Gross Motor Development: What it is and why it’s important

By Robyn Mernick, WSMS Teacher

You have likely heard the phrase “gross motor development” mentioned during your child’s parent teacher conferences, in a classroom newsletter; by your pediatrician or on a developmental checklist. Perhaps you’ve nodded along, understanding it to be an important aspect of your child’s experience in school and beyond, though remained unsure of exactly what it entails. Or maybe you’re well aware already! We hope this latest batch of bulletin boards will provide some information to those for whom this domain is unfamiliar, as well as enlighten those who already have some understanding. We faculty, too, continue to learn more about ways to expand our gross motor offerings to the children in our classrooms. We’re eager to share our ever expanding ideas: both to continue to enlighten you about your children’s experience, as well as to give you a few ideas you might be able to adapt for home and outside play!

Gross motor skills refer to those which require whole body movement and which involved large, core stabilizing muscles that enable major body movement such as walking, maintaining balance, coordination, jumping, and reaching. The importance of these skills is obvious to bodily health, but their benefits reach into various other aspects of your child’s life. Engaging in rigorous physical activity, for example, allows children a real-life opportunity to assess and engage in risk-taking. This is imperative for their physical wellbeing and safety, but also as they move toward more independent decision-making and problem solving. Further, it builds a child’s self-esteem and confidence as they attempt and find success in various forms of bodily exercise. Crossing the monkey bars, traversing a balance beam, or leaping from high all give a child that glorious “I DID IT!” feeling. You likely have anecdotal experience that this elation breeds interest in taking on greater physical challenges: in this we can plainly see the development of the child’s intrinsic motivation and further steps toward autonomy through gross motor play.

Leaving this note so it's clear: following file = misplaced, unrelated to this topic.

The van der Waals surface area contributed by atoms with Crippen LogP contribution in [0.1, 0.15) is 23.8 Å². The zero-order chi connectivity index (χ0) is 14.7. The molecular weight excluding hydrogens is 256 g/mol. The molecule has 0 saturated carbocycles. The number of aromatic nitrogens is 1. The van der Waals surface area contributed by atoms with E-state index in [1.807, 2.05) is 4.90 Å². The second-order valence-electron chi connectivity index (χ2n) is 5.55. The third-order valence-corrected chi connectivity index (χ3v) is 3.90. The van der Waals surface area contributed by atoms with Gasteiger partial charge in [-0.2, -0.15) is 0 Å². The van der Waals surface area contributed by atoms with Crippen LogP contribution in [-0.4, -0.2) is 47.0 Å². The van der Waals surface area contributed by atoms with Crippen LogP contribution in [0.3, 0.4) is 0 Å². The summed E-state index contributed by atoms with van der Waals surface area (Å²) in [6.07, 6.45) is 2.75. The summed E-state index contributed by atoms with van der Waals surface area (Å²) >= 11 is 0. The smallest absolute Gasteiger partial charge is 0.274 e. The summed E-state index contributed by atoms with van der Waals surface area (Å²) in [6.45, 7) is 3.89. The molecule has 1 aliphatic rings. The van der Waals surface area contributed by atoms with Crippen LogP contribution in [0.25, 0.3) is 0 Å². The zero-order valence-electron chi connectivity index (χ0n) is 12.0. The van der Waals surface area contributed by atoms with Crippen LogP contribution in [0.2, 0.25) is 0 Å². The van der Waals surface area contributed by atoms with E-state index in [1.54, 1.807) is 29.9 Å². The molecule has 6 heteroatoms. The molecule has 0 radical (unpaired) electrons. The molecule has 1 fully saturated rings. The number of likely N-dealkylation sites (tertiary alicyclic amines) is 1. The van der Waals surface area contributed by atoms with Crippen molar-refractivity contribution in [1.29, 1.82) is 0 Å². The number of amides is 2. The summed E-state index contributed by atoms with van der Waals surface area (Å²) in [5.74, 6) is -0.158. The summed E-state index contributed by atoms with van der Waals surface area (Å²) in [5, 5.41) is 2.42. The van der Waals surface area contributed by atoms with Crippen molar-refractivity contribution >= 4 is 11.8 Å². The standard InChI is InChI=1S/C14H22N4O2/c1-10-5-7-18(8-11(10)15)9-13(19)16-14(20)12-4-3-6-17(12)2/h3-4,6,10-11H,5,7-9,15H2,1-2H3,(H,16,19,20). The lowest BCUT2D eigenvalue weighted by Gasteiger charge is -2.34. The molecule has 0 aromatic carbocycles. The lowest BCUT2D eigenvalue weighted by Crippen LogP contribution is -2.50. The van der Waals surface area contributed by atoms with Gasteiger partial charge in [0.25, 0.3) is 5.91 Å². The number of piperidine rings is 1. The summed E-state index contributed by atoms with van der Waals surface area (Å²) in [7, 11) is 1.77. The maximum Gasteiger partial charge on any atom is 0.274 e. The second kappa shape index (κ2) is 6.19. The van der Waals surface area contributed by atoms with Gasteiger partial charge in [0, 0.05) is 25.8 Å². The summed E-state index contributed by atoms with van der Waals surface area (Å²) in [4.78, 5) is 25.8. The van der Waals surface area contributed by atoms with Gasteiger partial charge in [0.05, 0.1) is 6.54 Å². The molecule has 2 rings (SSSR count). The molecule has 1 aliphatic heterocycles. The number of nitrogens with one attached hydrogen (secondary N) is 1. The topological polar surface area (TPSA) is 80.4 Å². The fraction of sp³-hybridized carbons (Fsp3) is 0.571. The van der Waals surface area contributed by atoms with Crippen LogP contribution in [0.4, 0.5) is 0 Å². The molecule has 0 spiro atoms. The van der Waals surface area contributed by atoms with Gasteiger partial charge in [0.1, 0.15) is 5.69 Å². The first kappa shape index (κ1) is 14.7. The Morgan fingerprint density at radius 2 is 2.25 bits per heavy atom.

But gross motor play doesn’t just benefit the body and encourage one to try more rigorous forms of activity: it also offers more holistic gains for the child. This can certainly be seen in rough and tumble play, a type of gross motor play much feared and at times actively avoided by often well-intentioned adults, fearful of physical injury. In fact, when adults join children in rough and tumble play, they are offering a unique opportunity to develop their emotional intelligenceThe Art of Roughhousing, by Anthony DeBenedet, expounds on these benefits.; you can also check out his TED Talk on the topic to learn more. DeBenedet points out that during rough and tumble play, children begin to identify and manage their emotions; to begin to recognize when something is “too much”, and how to employ strategies for self-regulation. Further, they are pushed to recognize those same feelings in others, often by reading nonverbal cues, and to adjust their behavior accordingly. In this manner, rough and tumble play develops a child’s sense of empathy.